Federal Court Denies Unbundling Review

A federal appeals court denied EarthLink’s request
to review an FCC ruling exempting Baby Bells from sharing broadband lines with rivals.

Writing for the three-panel appeals court, Judge Janice Rogers Brown
said EarthLink’s request “misses the mark.”

The FCC reasonably
concluded the benefits of unbundling were modest,” Brown wrote in the
22-page decision.

The court said the FCC’s 2004 ruling “reasonably weighed present
conditions and future developments in determining what is necessary
for just and reasonable rates …”

EarthLink argued that the earlier FCC
decision to reverse its original
, which forced incumbent Bells to lease their broadband network
to rivals, would “reverse decades of communication precedent.”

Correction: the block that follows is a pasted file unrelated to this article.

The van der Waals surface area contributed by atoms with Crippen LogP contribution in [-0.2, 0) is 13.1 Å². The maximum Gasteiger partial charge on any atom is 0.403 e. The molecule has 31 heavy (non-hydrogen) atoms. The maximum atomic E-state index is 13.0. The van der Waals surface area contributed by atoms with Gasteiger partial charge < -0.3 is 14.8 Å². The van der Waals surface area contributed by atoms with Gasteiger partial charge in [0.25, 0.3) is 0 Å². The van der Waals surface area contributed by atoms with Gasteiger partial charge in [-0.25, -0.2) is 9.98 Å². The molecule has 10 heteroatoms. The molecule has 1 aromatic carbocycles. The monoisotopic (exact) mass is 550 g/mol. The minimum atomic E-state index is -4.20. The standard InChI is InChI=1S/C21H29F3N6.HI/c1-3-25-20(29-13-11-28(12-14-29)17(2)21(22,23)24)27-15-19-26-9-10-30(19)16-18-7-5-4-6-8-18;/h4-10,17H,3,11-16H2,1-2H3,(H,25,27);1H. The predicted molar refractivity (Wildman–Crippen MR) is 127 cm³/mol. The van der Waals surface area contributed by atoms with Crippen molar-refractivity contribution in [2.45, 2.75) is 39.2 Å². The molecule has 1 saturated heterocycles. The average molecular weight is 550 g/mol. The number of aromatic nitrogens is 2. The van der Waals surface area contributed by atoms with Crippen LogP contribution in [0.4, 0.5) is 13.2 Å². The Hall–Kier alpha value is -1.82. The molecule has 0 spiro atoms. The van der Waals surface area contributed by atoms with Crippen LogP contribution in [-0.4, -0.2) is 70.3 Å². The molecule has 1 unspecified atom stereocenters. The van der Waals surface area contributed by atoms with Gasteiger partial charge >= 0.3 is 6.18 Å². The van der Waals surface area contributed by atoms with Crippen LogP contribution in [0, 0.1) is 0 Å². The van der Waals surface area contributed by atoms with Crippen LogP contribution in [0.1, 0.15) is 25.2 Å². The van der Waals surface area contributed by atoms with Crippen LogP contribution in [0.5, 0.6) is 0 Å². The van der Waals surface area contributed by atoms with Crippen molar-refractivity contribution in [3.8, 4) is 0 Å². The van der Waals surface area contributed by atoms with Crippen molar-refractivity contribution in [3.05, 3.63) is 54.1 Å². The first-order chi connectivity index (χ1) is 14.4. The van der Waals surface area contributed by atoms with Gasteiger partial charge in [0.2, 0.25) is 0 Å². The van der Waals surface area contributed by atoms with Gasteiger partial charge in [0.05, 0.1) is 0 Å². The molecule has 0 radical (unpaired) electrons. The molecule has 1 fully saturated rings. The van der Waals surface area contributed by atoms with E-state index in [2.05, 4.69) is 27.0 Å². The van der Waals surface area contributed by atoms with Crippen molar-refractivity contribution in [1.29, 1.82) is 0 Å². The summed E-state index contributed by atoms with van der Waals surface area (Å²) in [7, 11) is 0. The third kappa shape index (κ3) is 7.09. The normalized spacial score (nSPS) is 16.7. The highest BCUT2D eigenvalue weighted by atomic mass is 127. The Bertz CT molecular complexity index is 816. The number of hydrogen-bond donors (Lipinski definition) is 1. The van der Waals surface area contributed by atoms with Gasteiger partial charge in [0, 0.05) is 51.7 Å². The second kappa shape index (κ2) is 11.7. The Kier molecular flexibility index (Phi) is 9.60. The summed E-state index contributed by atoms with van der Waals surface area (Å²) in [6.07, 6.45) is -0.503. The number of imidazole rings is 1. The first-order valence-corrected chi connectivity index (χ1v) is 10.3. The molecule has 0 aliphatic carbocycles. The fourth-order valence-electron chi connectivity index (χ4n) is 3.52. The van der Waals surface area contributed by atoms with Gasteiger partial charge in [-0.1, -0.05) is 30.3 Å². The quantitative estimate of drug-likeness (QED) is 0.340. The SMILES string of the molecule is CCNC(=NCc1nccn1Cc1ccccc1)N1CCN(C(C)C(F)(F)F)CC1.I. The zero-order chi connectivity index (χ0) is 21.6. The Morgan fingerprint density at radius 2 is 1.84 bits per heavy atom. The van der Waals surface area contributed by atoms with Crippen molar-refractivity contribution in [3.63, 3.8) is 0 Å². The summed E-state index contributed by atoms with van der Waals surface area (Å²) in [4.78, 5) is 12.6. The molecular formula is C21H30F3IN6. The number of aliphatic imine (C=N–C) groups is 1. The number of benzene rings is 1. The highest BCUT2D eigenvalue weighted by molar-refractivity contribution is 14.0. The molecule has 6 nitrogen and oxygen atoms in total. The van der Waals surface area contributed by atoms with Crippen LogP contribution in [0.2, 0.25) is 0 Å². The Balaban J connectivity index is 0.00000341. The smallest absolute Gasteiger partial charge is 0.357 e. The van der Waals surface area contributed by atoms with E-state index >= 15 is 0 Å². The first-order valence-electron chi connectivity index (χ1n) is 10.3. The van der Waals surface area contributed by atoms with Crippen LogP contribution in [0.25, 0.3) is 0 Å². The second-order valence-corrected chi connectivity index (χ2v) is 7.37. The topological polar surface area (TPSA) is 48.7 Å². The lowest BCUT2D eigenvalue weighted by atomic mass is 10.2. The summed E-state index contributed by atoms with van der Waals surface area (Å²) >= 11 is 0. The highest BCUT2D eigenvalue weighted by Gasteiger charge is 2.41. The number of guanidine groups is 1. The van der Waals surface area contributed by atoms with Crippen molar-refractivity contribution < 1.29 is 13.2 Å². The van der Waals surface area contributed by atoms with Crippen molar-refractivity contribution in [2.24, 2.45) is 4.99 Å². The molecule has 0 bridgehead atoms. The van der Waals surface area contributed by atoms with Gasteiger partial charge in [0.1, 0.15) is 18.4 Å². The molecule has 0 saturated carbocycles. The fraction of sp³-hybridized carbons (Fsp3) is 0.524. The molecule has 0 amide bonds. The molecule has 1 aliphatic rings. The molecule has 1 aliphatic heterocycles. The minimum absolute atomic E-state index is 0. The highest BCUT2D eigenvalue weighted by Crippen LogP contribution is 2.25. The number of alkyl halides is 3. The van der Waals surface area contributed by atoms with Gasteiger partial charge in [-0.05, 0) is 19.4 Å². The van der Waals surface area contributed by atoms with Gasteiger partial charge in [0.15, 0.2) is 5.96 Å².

The court rejected this opinion.

Chris Putala, EarthLink’s
executive vice president for public policy, told internetnews.com that the court refusal means “business as usual.”

“We’ll continue negotiating our commercial agreements with the
RBOCs (regional Bells) to include fiber to the home when we have
products and services to deliver,” Putala said.

In 2004, the FCC reversed its plans to promote local phone
competition, requiring baby Bells to offer portions of their networks
to competitors at below-market rates.

The 1996 Telecommunications
Act gave the regulatory agency the task of developing rules that
called on local phone companies to unbundle parts of their

Those attempts, however, met with a series of court losses.

Former FCC Chairman Michael Powell said at the time the ruling was
“carefully designed to pass judicial muster,” as internetnews.com reported.

The FCC’s attempt to promote broadband competition came as Bells
argued that opening their broadband lines to rivals put them at a
disadvantage against cable companies not required to share their

On the other side, companies hoping to use telephone
lines to offer DSL competition say reversing the unbundling rules
would create a broadband monopoly for Bells.

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